The success of this marvelous novel floats on that voice, ripe with adolescent wit and angst. ("It annoys me to have to breathe, so I don't.") For all its family dysfunction, international travel and athletic record-breaking, "Swimming" remains an unusually interior novel, contained entirely in Pip's discordant head. Even the dialogue is mediated by her voice, rendered only in italics, no quotation marks, sometimes slipping into shorthand and ellipses. This can feel a bit claustrophobic, as though we're missing a lot of what's happening outside her narrow attention. Moscow, Paris, Stanford University and other colorful locales are hard to see in much detail through the scrim of Pip's self-absorption, but if you've spent time around precocious teenagers (or been one), you'll recognize how true this sounds.
And in any case, as a narrator Pip displays the same energy she shows as a preternaturally gifted athlete. This is a glimpse into the rarefied realm of Mount Olympus with the laurels stripped away -- the unending exhaustion and the strange existence of living in a body so finely tuned that a single doughnut can jam the gears and send everything spiraling out of control.
You don't have to be a swimmer to respond to this story; you don't even have to be into sports (heck, I spent all of high school PE hiding in the marching band and I loved this book). Her description of the training regimen that begins once the right people become aware of her talent is completely absorbing. She moves into an alien world of single-minded super-coaches, chiropractors, nutritionists, herbalists, psychologists, hypnotists, reporters and media consultants. "Being an Olympian," she says with her typical deflating humor, "is like striding around an important cakewalk naked while everyone else is in their Sunday best."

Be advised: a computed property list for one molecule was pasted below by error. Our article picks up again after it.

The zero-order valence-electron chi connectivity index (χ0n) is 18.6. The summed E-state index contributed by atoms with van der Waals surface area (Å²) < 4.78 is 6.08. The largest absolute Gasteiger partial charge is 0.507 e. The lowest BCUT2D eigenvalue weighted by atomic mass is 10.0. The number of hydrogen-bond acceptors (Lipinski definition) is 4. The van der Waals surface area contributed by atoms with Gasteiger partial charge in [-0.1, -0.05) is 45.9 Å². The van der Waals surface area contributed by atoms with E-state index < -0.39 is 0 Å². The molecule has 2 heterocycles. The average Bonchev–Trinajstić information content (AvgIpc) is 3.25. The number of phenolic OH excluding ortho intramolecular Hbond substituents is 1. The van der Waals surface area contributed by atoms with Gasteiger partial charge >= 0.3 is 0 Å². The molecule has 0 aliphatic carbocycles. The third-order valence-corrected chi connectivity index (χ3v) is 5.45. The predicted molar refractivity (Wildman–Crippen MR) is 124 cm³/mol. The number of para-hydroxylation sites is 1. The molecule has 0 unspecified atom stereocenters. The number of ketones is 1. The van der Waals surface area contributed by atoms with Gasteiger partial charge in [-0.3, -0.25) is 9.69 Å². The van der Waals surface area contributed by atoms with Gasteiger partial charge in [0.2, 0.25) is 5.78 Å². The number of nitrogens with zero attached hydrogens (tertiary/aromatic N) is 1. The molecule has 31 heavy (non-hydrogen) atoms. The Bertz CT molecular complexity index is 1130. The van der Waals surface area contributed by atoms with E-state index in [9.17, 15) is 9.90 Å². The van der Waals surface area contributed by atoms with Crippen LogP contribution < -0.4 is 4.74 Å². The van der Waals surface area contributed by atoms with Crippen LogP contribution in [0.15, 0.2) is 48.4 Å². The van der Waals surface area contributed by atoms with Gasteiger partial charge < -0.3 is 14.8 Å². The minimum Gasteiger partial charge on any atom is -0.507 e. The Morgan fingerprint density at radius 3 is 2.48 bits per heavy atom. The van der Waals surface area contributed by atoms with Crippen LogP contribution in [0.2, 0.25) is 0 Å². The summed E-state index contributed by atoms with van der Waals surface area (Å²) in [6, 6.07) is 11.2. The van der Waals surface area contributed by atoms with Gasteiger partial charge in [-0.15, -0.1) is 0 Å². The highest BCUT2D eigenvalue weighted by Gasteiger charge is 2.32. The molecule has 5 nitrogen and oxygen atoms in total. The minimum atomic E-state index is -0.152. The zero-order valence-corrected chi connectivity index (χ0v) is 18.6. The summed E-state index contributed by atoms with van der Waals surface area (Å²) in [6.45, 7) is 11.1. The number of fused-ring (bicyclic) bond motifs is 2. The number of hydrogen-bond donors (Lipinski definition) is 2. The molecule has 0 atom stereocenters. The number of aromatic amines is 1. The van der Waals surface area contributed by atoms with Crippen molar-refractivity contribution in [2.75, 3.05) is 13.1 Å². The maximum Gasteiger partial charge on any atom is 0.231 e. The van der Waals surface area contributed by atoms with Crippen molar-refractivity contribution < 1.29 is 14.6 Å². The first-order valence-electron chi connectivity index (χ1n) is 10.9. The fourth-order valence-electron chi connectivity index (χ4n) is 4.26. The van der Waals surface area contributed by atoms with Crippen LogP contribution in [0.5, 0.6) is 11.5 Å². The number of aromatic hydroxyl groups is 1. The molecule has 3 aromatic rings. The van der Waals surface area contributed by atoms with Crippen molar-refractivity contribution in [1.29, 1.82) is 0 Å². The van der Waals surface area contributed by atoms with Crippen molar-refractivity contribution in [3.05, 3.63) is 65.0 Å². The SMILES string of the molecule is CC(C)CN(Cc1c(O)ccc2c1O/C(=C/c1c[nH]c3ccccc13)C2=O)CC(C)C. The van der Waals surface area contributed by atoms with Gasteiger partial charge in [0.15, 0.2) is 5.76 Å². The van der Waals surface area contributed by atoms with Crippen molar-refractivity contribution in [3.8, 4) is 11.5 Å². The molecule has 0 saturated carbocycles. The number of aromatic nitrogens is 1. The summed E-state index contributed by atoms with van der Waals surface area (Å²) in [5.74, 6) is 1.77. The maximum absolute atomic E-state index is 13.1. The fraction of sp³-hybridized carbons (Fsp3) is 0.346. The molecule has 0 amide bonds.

And, as it must, the book delivers some knockout scenes at the Olympics, enriched by Pip's quirky humor about her competitors and the media's inanity. What's most striking, though, are those moments of gold medal-winning victory. There's no trumpet-blowing triumphalism and no canned modesty either; instead, Pip's voice rises to the limits of articulation when she's overwhelmed by "a love of the lonesomeness of the lane, a love of the lonesomeness of the empty pool, a love of the lonesomeness of spent energy and hot pain, a love of all the things we had to do to get here. . . . I whoop a crazy gut whoop and deep love makes them whoop with me as life advances forward and our whoops catch and mingle together in the thick chlorine air."
But wouldn't you know it, Olympic goddesses have troubles just like us mortals. "I'm still the same," Pip says, "tall, annoyed, loveless, and lonesome in a way I can't explain."
It's a sign of Keegan's discipline that she doesn't allow Pip's record-breaking victories to solve or overshadow her spiritual anxieties, her unresolved conflicts with loved ones, living and dead. Long after the Olympic villages are dismantled and her 12 gold medals are stored away, the problem of how to live remains. And that race, Pip discovers, is more grueling than anything she's faced in the pool.